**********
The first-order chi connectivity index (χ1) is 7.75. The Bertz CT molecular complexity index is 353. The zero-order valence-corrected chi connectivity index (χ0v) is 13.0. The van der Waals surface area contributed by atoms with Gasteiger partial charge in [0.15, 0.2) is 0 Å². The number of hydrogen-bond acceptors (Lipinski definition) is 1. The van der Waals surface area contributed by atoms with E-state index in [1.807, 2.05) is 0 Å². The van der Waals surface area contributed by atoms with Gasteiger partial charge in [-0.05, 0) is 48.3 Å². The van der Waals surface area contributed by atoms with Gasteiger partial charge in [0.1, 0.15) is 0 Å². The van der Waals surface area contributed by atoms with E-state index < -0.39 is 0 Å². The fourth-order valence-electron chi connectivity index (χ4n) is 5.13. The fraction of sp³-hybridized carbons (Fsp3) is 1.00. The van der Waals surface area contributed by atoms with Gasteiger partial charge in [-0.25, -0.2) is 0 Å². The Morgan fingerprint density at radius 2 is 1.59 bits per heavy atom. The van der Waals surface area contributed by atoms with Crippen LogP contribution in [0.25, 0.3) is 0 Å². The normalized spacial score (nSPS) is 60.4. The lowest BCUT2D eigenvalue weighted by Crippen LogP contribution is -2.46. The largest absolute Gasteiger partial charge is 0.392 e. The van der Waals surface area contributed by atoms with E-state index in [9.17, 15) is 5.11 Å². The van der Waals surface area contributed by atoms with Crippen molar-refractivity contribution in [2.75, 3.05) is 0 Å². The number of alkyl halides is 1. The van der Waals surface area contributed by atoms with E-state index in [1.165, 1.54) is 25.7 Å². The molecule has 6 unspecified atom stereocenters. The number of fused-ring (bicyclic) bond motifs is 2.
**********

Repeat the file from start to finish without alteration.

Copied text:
The first-order chi connectivity index (χ1) is 7.75. The Bertz CT molecular complexity index is 353. The zero-order valence-corrected chi connectivity index (χ0v) is 13.0. The van der Waals surface area contributed by atoms with Gasteiger partial charge in [0.15, 0.2) is 0 Å². The number of hydrogen-bond acceptors (Lipinski definition) is 1. The van der Waals surface area contributed by atoms with E-state index in [1.807, 2.05) is 0 Å². The van der Waals surface area contributed by atoms with Gasteiger partial charge in [-0.05, 0) is 48.3 Å². The van der Waals surface area contributed by atoms with Gasteiger partial charge in [0.1, 0.15) is 0 Å². The van der Waals surface area contributed by atoms with E-state index < -0.39 is 0 Å². The fourth-order valence-electron chi connectivity index (χ4n) is 5.13. The fraction of sp³-hybridized carbons (Fsp3) is 1.00. The van der Waals surface area contributed by atoms with Gasteiger partial charge in [-0.25, -0.2) is 0 Å². The Morgan fingerprint density at radius 2 is 1.59 bits per heavy atom. The van der Waals surface area contributed by atoms with Crippen LogP contribution in [0.25, 0.3) is 0 Å². The normalized spacial score (nSPS) is 60.4. The lowest BCUT2D eigenvalue weighted by Crippen LogP contribution is -2.46. The largest absolute Gasteiger partial charge is 0.392 e. The van der Waals surface area contributed by atoms with E-state index in [9.17, 15) is 5.11 Å². The van der Waals surface area contributed by atoms with Crippen molar-refractivity contribution in [2.75, 3.05) is 0 Å². The number of alkyl halides is 1. The van der Waals surface area contributed by atoms with E-state index in [1.165, 1.54) is 25.7 Å². The molecule has 6 unspecified atom stereocenters. The number of fused-ring (bicyclic) bond motifs is 2.